THE BLOG
04/29/2014 02:56 pm ET Updated Jun 29, 2014

6 Reasons to Hug the Person Next to You

Eternity in an Instant via Getty Images

I used to be a terrible hugger.

I didn't know I was so bad until a coworker pulled me aside one day and gave me quite the intervention.

"Jen," he began. "I have to tell you something."

I figured what was going to come next would be about my pizza eating habits (but that's old news).

Or how I wore the same pair of pants to work for five days in a row (but that's just what happens when it's winter).

But no.

How can someone be bad at hugging?

"When you hug, Jen," he said, "You look you're in pain. Like a jellyfish is stinging you. Or someone is doing the Electric Slide on top of your toes."

I still didn't understand.

Maybe, I started to think, the reason why I was no good at giving hugs was because I never understood why people gave them. It was just something that happened naturally, without thought, but never enough.

So I started thinking more about why we hug people:

1. To say hello.

It's less formal than a kiss and more formal than a flimsy handshake.

When we hug people we've only met a few times, we do so gently.

When we hug the people we haven't seen in a long time hello, we squeeze them tightly as our bodies twist and sway to try to remember each other, again.

And when we hug the people we love hello, daily -- or only a few times a year -- you can feel heartbeats sync up in a way that says you are everything to me.

2. When it's time to say goodbye.

These hugs last the longest, because they have to be.

Because every time you take a step away from someone, fall out of the protection of their arms, could be the very last time you see them.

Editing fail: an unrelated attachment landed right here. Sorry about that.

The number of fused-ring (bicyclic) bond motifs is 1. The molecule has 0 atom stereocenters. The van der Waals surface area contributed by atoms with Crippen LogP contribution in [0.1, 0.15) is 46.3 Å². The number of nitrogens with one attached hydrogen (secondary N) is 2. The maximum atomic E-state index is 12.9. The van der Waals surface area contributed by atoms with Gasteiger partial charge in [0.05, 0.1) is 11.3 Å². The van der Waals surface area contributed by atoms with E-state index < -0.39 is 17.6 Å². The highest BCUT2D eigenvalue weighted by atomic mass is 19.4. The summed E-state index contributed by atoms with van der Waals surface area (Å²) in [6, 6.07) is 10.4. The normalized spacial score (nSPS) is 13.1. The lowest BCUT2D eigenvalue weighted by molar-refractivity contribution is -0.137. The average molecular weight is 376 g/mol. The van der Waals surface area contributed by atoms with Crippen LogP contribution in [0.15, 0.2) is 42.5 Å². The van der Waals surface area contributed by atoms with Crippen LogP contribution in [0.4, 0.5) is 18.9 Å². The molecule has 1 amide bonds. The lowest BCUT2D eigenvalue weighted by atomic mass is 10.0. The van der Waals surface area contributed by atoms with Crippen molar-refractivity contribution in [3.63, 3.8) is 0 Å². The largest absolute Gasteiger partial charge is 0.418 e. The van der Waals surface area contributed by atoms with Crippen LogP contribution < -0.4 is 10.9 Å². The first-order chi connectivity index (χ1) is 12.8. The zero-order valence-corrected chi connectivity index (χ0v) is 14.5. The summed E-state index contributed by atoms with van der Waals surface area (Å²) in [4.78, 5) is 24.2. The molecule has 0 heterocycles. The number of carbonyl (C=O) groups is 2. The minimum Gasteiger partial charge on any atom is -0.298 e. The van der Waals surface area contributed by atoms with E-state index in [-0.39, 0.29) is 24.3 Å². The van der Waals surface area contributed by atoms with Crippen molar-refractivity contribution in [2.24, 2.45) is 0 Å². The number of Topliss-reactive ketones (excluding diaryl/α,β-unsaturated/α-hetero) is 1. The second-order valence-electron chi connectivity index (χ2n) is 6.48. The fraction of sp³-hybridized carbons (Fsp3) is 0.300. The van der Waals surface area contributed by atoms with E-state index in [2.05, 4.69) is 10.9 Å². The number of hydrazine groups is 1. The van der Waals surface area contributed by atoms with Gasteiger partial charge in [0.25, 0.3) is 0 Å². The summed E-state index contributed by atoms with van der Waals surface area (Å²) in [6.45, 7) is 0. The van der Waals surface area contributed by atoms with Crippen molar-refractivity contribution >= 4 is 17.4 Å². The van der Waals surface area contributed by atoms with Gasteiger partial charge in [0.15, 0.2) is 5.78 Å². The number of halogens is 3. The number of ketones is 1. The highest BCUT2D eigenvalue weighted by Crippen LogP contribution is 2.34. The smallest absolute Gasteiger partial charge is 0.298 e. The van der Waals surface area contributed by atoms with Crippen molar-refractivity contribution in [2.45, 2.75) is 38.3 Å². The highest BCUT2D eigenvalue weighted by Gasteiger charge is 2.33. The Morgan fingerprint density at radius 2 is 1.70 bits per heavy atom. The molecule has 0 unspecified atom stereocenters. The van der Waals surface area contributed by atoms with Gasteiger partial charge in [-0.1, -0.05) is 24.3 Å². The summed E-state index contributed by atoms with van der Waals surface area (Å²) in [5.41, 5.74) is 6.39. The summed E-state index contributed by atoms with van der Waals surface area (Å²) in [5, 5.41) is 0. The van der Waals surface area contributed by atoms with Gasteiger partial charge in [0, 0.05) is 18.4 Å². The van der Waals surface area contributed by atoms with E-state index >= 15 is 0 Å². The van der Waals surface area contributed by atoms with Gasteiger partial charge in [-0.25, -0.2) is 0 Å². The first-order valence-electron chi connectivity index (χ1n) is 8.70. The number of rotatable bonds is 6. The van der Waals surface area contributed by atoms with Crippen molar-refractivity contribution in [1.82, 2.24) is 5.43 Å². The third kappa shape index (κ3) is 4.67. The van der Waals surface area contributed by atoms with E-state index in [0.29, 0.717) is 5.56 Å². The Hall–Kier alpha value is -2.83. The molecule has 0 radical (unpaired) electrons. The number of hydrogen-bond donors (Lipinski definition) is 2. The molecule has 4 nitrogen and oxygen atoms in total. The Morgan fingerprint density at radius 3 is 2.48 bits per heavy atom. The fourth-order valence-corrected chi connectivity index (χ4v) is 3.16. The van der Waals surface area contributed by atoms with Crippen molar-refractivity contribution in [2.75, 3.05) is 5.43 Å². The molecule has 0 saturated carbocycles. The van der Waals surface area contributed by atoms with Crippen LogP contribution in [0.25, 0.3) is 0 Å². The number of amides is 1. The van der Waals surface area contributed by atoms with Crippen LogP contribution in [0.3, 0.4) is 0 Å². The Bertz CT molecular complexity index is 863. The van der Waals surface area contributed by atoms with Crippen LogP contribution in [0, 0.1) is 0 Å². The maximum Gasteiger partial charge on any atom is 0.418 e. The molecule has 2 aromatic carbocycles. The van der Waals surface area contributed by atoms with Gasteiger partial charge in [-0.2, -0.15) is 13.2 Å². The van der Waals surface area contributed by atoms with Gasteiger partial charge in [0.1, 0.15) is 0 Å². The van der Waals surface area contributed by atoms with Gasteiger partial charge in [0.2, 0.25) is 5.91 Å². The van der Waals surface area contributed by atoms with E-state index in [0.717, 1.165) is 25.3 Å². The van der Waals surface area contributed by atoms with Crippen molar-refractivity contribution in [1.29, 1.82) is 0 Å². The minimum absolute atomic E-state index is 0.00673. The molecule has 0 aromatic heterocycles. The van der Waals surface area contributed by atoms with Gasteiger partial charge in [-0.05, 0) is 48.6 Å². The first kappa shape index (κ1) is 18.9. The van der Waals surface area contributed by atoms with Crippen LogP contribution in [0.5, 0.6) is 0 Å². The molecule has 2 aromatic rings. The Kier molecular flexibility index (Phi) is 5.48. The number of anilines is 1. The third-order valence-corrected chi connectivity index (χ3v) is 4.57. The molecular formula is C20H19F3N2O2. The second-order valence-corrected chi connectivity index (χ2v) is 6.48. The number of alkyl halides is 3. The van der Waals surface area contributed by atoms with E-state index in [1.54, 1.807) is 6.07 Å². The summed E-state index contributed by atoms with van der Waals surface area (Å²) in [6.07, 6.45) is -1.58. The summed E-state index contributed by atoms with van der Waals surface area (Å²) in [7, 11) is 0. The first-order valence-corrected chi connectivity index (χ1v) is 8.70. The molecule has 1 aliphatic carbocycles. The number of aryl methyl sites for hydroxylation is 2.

Or not.

None of us ever knows. That's why these hugs feel like stand up cuddles. Bodies holding on for as long as the beats on a clock will allow.

3. If you want to dodge a kiss.

This one comes in handy on dates. When a guy goes in for a smooch on a first date, I'm notorious for turning my head and wrapping my left arm around their neck to give them a parting goodbye.

Maybe, from afar, this kind of hug looks more like a WWE choke hold that would make Hulk Hogan mighty proud.

4. To feel close to someone.

Sometimes a hug is a natural instinct. It'll happen in the middle of a conversation or as two people are waiting to cross the street or while they are looking at something visually magnificent.

It's as if this hug screams, I just want to remind you that you're awesome.

5. When paired with "Congratulations!"

It's what follows the "OMG I AM SO PROUD OF YOU!" and is often the kind of hug that lets the other person know you're going to be along for the ride.

For the new job, or baby or birthday they are about to welcome, with their own arms, into their life.

6. To give consolation.

To let the person in front of you know that somehow, eventually, things will be OK.

It's also the kind of hug that says you're going to be along the ride. Except this ride isn't one where we can pop the roof open and blast some Taylor Swift.

No.

This kind of ride is going to be bumpy, emotional, unmistakably difficult. This kid of hug says you'll be there, no matter what.

***

Then, I started hugging more people.

I hugged the lady who did my nails because she painted a lightning strike on one of them without even asking me.

I hugged the flight attendant on my flight home to New York because she wished me a "Happy Birthday" as I exited the plane.

I once reached across the counter at a CVS to hug the lady ringing me up because she told me that I should really smile more and that life was not something to be taken so seriously.

Just last week, I hugged a friend of mine who sat next to me at dinner and listened to countless cries and ridiculous comments about why I'm so upset to be 26 years old.

And I began to realize that the real reason we hug is to say things we cant say so easily with words.

But especially, to say thank you.